Which is why, when Jesus says how hard it is for a rich person to enter God’s kingdom, the disciples’ response—our response—is disbelief. But the thing is, we can’t do anything to earn our way into God’s good books, and even if we could, it would have nothing to do with material possessions. Money—or the lack of it—has nothing to do with how good a person you are. Some people earn great wealth while being genuinely good people. Some people get wealth through sheer luck, by being born into a family with money, or being exceptionally good at sports or music or something. Some people get wealth by cheating and exploiting others. And some people are poor because they make bad choices, but others are poor through sheer luck, by being born into a poor family in a bad area, or being disabled and unable to work, or only able to get jobs that don’t pay enough to live on. And some people are poor because they’re being exploited or cheated. The amount of money a person has tells you absolutely NOTHING about their character.
You know what money tells you? How dependent someone is. If you have enough money, you don’t need other people. Or, at least, you don’t have to depend on them. You can buy anything you need. Food, shelter, a plane ticket to a better place, healthcare, a housekeeper or assistant to take care of all the little stuff, a lawyer to get you out of legal trouble, you name it, money can buy it. And when you can get yourself out of most problems without outside help, you start to believe that everything good that happens in your life is because you earned it. Even the stuff you didn’t earn, like your health, is because you deserve it, right? And if you’re exploiting people or taking advantage of them, it’s not really wrong, because if they were smart they’d have managed to do as well as you did. The more money you have, the easier it is not to care about other people. The more money you have, the less important kindness seems: it’s easy to be kind, and it probably won’t cost you much, and it’s easy not to be kind, and if someone is not kind to you, it probably isn’t going to make a huge difference. The more money you have, the less you have to depend on anybody but yourself. The less you have to depend on God.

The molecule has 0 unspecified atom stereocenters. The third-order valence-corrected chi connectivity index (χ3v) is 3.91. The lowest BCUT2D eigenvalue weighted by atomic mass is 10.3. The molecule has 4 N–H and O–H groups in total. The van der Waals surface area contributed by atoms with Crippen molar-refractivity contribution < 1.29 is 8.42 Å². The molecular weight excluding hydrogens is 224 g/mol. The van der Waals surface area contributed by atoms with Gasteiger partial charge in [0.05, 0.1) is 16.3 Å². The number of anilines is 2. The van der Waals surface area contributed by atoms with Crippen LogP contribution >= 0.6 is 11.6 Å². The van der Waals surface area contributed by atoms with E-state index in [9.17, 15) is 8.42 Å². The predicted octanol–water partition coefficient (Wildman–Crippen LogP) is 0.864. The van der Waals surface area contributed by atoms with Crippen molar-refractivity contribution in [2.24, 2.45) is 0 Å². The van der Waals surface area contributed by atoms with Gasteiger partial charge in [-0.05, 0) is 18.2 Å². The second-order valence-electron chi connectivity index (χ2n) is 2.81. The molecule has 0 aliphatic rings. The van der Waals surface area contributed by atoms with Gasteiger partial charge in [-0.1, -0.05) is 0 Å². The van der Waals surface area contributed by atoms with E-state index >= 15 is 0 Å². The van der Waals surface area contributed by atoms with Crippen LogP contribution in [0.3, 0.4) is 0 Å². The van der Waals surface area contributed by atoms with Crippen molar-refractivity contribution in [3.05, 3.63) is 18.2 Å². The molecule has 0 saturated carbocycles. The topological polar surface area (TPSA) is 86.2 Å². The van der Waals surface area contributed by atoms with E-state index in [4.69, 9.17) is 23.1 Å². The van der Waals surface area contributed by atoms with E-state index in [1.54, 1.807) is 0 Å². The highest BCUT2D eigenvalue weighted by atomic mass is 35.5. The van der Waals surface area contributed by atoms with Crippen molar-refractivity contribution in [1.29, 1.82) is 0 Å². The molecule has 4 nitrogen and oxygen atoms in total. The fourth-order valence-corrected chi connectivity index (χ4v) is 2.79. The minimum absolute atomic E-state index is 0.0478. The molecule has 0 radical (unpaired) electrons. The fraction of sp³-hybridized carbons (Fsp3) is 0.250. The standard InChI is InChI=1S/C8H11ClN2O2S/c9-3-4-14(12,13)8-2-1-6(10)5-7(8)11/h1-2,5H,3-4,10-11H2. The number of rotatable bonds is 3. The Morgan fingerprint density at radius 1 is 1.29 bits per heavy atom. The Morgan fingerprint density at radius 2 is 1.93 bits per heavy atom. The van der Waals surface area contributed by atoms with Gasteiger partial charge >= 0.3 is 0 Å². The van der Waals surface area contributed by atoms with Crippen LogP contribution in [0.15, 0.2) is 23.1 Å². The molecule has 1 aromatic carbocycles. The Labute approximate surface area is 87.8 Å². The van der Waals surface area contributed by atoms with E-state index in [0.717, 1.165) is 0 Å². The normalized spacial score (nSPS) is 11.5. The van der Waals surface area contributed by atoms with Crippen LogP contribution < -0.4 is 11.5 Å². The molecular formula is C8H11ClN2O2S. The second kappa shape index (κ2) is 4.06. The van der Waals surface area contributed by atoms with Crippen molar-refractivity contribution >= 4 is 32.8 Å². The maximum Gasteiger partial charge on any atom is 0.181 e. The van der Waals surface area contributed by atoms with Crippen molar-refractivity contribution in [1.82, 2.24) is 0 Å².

Poor people, by and large, don’t have the delusion of independence. They know that their survival and well-being depend on the generosity of others. They know that it’s possible to work hard and do everything right and still not be able to make it on your own. They know what it’s like to depend on others for their daily bread. They know how important that daily bread is, because they can’t always take it for granted that they’ll have it. And they know just how incredibly important kindness is. A kind person—whether a neighbor or a stranger—can literally make the difference between eating and going hungry. When you can’t pay for hardly anything, you depend on others. Being poor doesn’t guarantee that a person will be a Christian, of course, but Christians who are poor, whether here or across the world, understand that we all depend on God far more clearly than those of us with many possessions.
Here’s the thing. Salvation is a gift from God. Forgiveness, abundant life in God’s kingdom, these are all things that no human being could ever hope to earn. There’s just no way. Our sins are too great, our failures too many. There is no good deed, or series of good deeds, or perfect behavior, that can buy God’s love. We can’t earn it, and we absolutely, positively, do not deserve it. On our own, salvation is impossible. Rich or poor, we cannot be saved by our own merits. Money and possessions can buy a good life in this world, but they are worth exactly jack in the kingdom to come. And the more security you have in this world, the harder it is to believe that none of it matters in the long run.
The guy asked Jesus what he can do to inherit eternal life. He’s spent his life doing good works as if that will earn salvation. But there’s nothing he can do. There’s nothing we can do. If he sells everything and gives it to the poor, maybe he’ll be vulnerable enough to learn to depend on God. But even if he doesn’t, giving all that to the poor would mean a lot of hungry people fed, a lot of sick people healed. That generosity will have a big impact on this world; but nothing we say or do has much impact on the next. We do good things in this life because we should do good things, but we can’t earn our way into heaven. We depend on God for that. And with God, all things are possible.